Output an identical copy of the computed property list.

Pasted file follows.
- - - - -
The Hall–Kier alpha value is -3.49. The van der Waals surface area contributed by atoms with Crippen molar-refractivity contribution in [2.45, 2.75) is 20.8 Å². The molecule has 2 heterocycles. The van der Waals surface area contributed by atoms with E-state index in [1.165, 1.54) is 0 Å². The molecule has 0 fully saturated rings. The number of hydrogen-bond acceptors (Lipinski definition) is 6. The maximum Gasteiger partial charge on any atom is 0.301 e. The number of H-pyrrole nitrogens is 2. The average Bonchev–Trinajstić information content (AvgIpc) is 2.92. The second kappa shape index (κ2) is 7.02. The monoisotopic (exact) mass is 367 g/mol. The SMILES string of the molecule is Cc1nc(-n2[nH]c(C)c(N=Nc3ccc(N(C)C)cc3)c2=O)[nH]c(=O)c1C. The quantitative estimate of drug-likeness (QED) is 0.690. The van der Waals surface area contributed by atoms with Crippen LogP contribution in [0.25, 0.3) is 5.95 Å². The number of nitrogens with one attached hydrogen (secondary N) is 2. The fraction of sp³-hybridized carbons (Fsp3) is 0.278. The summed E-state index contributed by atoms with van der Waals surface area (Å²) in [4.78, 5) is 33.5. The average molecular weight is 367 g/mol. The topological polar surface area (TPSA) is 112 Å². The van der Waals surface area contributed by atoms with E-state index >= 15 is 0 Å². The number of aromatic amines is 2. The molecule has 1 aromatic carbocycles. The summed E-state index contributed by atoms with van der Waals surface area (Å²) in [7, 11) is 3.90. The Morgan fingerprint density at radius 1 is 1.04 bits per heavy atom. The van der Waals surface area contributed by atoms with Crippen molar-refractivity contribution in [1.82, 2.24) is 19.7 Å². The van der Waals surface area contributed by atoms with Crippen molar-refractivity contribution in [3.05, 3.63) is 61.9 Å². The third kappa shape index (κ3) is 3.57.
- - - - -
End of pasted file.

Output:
The Hall–Kier alpha value is -3.49. The van der Waals surface area contributed by atoms with Crippen molar-refractivity contribution in [2.45, 2.75) is 20.8 Å². The molecule has 2 heterocycles. The van der Waals surface area contributed by atoms with E-state index in [1.165, 1.54) is 0 Å². The molecule has 0 fully saturated rings. The number of hydrogen-bond acceptors (Lipinski definition) is 6. The maximum Gasteiger partial charge on any atom is 0.301 e. The number of H-pyrrole nitrogens is 2. The average Bonchev–Trinajstić information content (AvgIpc) is 2.92. The second kappa shape index (κ2) is 7.02. The monoisotopic (exact) mass is 367 g/mol. The SMILES string of the molecule is Cc1nc(-n2[nH]c(C)c(N=Nc3ccc(N(C)C)cc3)c2=O)[nH]c(=O)c1C. The quantitative estimate of drug-likeness (QED) is 0.690. The van der Waals surface area contributed by atoms with Crippen LogP contribution in [0.25, 0.3) is 5.95 Å². The number of nitrogens with one attached hydrogen (secondary N) is 2. The fraction of sp³-hybridized carbons (Fsp3) is 0.278. The summed E-state index contributed by atoms with van der Waals surface area (Å²) in [4.78, 5) is 33.5. The average molecular weight is 367 g/mol. The topological polar surface area (TPSA) is 112 Å². The van der Waals surface area contributed by atoms with E-state index >= 15 is 0 Å². The number of aromatic amines is 2. The molecule has 1 aromatic carbocycles. The summed E-state index contributed by atoms with van der Waals surface area (Å²) in [7, 11) is 3.90. The Morgan fingerprint density at radius 1 is 1.04 bits per heavy atom. The van der Waals surface area contributed by atoms with Crippen molar-refractivity contribution in [1.82, 2.24) is 19.7 Å². The van der Waals surface area contributed by atoms with Crippen molar-refractivity contribution in [3.05, 3.63) is 61.9 Å². The third kappa shape index (κ3) is 3.57.